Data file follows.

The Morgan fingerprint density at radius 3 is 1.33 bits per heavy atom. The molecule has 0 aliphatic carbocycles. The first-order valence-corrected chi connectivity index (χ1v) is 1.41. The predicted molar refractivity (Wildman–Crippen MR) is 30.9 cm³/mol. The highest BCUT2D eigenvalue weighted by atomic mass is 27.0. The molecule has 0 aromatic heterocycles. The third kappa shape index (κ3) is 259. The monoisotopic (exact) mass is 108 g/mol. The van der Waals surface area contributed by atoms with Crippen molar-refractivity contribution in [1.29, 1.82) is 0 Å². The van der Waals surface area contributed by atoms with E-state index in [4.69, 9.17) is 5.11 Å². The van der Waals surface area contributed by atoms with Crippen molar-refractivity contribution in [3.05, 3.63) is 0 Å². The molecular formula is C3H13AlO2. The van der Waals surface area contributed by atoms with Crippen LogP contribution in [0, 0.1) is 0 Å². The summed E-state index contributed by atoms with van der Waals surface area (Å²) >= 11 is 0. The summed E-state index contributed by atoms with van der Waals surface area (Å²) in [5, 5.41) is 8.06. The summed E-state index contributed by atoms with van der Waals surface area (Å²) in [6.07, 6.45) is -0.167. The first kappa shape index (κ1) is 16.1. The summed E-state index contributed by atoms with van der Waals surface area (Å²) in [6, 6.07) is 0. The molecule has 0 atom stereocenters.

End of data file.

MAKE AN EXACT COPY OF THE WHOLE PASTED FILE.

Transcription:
The Morgan fingerprint density at radius 3 is 1.33 bits per heavy atom. The molecule has 0 aliphatic carbocycles. The first-order valence-corrected chi connectivity index (χ1v) is 1.41. The predicted molar refractivity (Wildman–Crippen MR) is 30.9 cm³/mol. The highest BCUT2D eigenvalue weighted by atomic mass is 27.0. The molecule has 0 aromatic heterocycles. The third kappa shape index (κ3) is 259. The monoisotopic (exact) mass is 108 g/mol. The van der Waals surface area contributed by atoms with Crippen molar-refractivity contribution in [1.29, 1.82) is 0 Å². The van der Waals surface area contributed by atoms with E-state index in [4.69, 9.17) is 5.11 Å². The van der Waals surface area contributed by atoms with Crippen molar-refractivity contribution in [3.05, 3.63) is 0 Å². The molecular formula is C3H13AlO2. The van der Waals surface area contributed by atoms with Crippen LogP contribution in [0, 0.1) is 0 Å². The summed E-state index contributed by atoms with van der Waals surface area (Å²) >= 11 is 0. The summed E-state index contributed by atoms with van der Waals surface area (Å²) in [5, 5.41) is 8.06. The summed E-state index contributed by atoms with van der Waals surface area (Å²) in [6.07, 6.45) is -0.167. The first kappa shape index (κ1) is 16.1. The summed E-state index contributed by atoms with van der Waals surface area (Å²) in [6, 6.07) is 0. The molecule has 0 atom stereocenters.